Vegetables and Fruits for Vitamins, Minerals, and Fiber
Grains, meats, and fish supply the body with carbohydrates, fats, and proteins, but vegetables are the primary source of vitamins, minerals, and fiber. Many diseases are associated with vitamin deficiencies, and vegetables can help us avoid these illnesses.
In recent years, researchers have discovered that certain vitamins are anticancerous agents. One of them is vitamin C, which can be found in chili pepper, Chinese cabbage, kale, kohlrabi, and parsley. Fresh chili peppers reportedly contain as much as 105 milligrams of vitamin C per 100 grams. Carotene and vitamin A have also been found to be anticancerous agents and are found in many vegetables, such as carrots, parsley, pumpkins, spinach, and squash.
Vegetables and fruit are also primary sources of fiber, which is essential in promoting intestinal peristalsis, aiding digestion, inducing regular bowel movements, and reducing the quantities of coproporphyrin. Fiber is also useful in preventing colon cancer.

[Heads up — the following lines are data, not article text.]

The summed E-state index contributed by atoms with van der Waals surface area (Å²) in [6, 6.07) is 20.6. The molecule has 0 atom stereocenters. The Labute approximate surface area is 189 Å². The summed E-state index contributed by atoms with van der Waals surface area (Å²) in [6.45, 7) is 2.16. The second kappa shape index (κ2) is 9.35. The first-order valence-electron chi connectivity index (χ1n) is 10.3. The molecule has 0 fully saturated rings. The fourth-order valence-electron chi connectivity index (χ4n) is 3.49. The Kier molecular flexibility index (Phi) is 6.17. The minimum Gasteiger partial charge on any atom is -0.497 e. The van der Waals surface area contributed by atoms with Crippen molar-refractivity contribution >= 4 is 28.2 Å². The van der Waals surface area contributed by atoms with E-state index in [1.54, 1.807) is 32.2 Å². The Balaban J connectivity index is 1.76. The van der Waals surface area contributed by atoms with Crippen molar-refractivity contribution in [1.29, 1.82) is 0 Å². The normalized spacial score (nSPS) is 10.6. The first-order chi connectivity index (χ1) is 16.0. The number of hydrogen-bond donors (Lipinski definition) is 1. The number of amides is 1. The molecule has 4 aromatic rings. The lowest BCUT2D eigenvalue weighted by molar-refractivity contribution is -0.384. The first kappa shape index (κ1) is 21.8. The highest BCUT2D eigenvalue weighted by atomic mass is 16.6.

In his article "Research on Longevity," published in Japan in 1977, Dr. H. Y. Tora pointed out that as the Japanese economy continues to make headway, the Japanese people have had an excessive intake of animal foods at the expense of grains and vegetables. This has resulted in increased acidity and decreased alkalinity of the blood, leading to blood acidification, which accounts for the increased incidence of obesity, cancer, arteriosclerosis, heart disease, diabetes, hypertension, cerebral hemorrhage, coronary disease, arthritis, and gout. In general, animal foods, fish, and eggs are acidic foods, while fruits and vegetables are alkaline foods. Most fruits and vegetables can neutralize the effect of an excessive intake of acidic foods.